In this community-based longitudinal study of over 1,100 Chinese older adults living in rural area, we observed that higher blood concentrations of TC and LDL-C were associated with faster cognitive decline, independent of numerous potential co-determinants of decline, including diabetes, hypertension, and blood uric acids concentration.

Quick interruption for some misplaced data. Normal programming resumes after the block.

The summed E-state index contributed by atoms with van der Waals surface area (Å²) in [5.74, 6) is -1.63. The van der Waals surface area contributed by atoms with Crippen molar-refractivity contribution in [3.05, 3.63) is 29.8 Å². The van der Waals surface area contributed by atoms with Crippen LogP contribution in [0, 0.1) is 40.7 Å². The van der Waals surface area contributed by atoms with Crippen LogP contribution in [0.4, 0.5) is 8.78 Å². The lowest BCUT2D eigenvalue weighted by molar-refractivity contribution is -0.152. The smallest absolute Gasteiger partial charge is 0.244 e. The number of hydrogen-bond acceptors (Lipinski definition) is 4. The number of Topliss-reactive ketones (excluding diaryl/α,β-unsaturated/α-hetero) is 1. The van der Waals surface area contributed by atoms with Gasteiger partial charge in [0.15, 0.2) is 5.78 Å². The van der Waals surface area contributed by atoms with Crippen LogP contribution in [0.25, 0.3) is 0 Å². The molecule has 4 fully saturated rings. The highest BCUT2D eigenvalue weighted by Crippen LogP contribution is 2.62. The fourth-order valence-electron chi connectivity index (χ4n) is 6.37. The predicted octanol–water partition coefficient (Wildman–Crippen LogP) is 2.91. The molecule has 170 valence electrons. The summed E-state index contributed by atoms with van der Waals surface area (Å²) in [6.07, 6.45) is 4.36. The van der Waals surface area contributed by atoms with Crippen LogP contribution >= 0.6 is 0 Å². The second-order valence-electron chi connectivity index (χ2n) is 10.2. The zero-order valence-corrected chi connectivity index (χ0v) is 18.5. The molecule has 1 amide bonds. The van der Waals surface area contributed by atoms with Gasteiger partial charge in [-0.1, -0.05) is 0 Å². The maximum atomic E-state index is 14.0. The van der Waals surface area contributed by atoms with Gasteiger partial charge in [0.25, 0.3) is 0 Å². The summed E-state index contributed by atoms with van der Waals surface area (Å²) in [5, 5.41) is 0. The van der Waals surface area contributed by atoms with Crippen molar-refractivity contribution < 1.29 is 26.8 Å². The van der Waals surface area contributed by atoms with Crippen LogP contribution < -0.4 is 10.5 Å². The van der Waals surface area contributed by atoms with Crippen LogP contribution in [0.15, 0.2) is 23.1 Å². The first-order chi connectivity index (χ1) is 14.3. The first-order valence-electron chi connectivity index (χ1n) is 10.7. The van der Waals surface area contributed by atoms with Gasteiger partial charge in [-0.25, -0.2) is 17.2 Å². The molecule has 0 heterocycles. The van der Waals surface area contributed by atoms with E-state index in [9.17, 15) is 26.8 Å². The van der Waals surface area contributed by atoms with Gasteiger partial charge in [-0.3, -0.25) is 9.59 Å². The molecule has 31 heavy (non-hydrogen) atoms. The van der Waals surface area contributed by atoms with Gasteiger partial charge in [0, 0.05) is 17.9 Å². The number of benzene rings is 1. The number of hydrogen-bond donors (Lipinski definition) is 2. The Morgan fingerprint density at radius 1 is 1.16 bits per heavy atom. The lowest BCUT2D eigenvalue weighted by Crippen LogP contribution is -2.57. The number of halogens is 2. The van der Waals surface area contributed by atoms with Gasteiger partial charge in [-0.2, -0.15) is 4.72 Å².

Consistent with our findings, one 7-year longitudinal study with 6,855 French participants (mean age = 74 y) showed that higher TC and LDL-C concentrations in men were associated with a higher risk of cognitive decline over time . Similar results were observed in another longitudinal study of 1037 US postmenopausal women with 4 years of follow-up (mean age = 71 y), reporting that individuals with decrement of TC over time was associated with lower odds of impairment . In contrast, there have been a few US-based studies reporting that total serum cholesterol concentrations in subjects older than 65 years were not associated with the incidence of dementia during follow-up [10, 11]. Given that participants in those longitudinal studies were all Caucasians, racial and ethnic differences might account for the result discrepancies. Further, the cholesterol-lowering medication (primarily statins) use was up to 66.5% in high-income countries , while the using rate in China was only 1.7% throughout the country, much less in the rural areas (0.4%) [21, 22]. Consistently, in another national survey in China based on 23,129 Chinese adults aged 30-79 years with cardiovascular disease, only 1.4% of participants used statins during 2004–08; the prevalence of statin use was significantly lower among those with lower education and household income, relative to their counterparts . In this context, we speculate that the different results observed in our studies and some previous studied conducted in high-income counties could be partially explained by statin use. However, there have been no longitudinal studies, to our knowledge, on the lipid-cognition relation in general population, stratified by statin use.